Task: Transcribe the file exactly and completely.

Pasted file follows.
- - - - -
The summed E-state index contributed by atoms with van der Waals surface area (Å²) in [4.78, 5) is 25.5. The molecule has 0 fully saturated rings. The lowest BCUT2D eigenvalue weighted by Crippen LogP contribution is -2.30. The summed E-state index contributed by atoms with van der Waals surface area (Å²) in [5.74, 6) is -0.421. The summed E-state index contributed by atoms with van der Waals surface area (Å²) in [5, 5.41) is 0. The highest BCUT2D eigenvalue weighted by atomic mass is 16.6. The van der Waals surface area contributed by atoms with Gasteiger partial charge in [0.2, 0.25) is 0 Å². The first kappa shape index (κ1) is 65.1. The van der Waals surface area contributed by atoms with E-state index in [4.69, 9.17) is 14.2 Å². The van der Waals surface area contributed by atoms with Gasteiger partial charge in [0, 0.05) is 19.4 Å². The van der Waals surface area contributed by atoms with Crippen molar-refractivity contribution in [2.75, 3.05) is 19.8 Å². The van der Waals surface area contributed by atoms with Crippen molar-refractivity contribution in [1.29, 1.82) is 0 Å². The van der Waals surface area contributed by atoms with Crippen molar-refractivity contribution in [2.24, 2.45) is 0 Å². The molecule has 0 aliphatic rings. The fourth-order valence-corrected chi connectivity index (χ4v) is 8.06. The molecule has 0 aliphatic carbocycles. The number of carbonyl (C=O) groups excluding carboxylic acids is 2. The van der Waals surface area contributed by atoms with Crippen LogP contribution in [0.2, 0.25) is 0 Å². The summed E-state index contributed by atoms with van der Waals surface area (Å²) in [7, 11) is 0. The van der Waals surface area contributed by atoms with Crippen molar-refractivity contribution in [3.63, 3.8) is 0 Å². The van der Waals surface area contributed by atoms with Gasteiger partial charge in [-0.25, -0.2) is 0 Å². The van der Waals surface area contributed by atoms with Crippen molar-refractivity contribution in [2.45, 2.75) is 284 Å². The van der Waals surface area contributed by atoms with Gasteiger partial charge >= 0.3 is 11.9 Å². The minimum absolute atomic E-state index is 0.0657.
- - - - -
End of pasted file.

The summed E-state index contributed by atoms with van der Waals surface area (Å²) in [4.78, 5) is 25.5. The molecule has 0 fully saturated rings. The lowest BCUT2D eigenvalue weighted by Crippen LogP contribution is -2.30. The summed E-state index contributed by atoms with van der Waals surface area (Å²) in [5.74, 6) is -0.421. The summed E-state index contributed by atoms with van der Waals surface area (Å²) in [5, 5.41) is 0. The highest BCUT2D eigenvalue weighted by atomic mass is 16.6. The van der Waals surface area contributed by atoms with Gasteiger partial charge in [0.2, 0.25) is 0 Å². The first kappa shape index (κ1) is 65.1. The van der Waals surface area contributed by atoms with E-state index in [4.69, 9.17) is 14.2 Å². The van der Waals surface area contributed by atoms with Gasteiger partial charge in [0, 0.05) is 19.4 Å². The van der Waals surface area contributed by atoms with Crippen molar-refractivity contribution in [2.75, 3.05) is 19.8 Å². The van der Waals surface area contributed by atoms with Crippen molar-refractivity contribution in [1.29, 1.82) is 0 Å². The van der Waals surface area contributed by atoms with Crippen molar-refractivity contribution in [2.24, 2.45) is 0 Å². The molecule has 0 aliphatic rings. The fourth-order valence-corrected chi connectivity index (χ4v) is 8.06. The molecule has 0 aliphatic carbocycles. The number of carbonyl (C=O) groups excluding carboxylic acids is 2. The van der Waals surface area contributed by atoms with Crippen LogP contribution in [0.2, 0.25) is 0 Å². The summed E-state index contributed by atoms with van der Waals surface area (Å²) in [7, 11) is 0. The van der Waals surface area contributed by atoms with Crippen molar-refractivity contribution in [3.63, 3.8) is 0 Å². The van der Waals surface area contributed by atoms with Gasteiger partial charge in [-0.25, -0.2) is 0 Å². The van der Waals surface area contributed by atoms with Crippen molar-refractivity contribution in [2.45, 2.75) is 284 Å². The van der Waals surface area contributed by atoms with Gasteiger partial charge >= 0.3 is 11.9 Å². The minimum absolute atomic E-state index is 0.0657.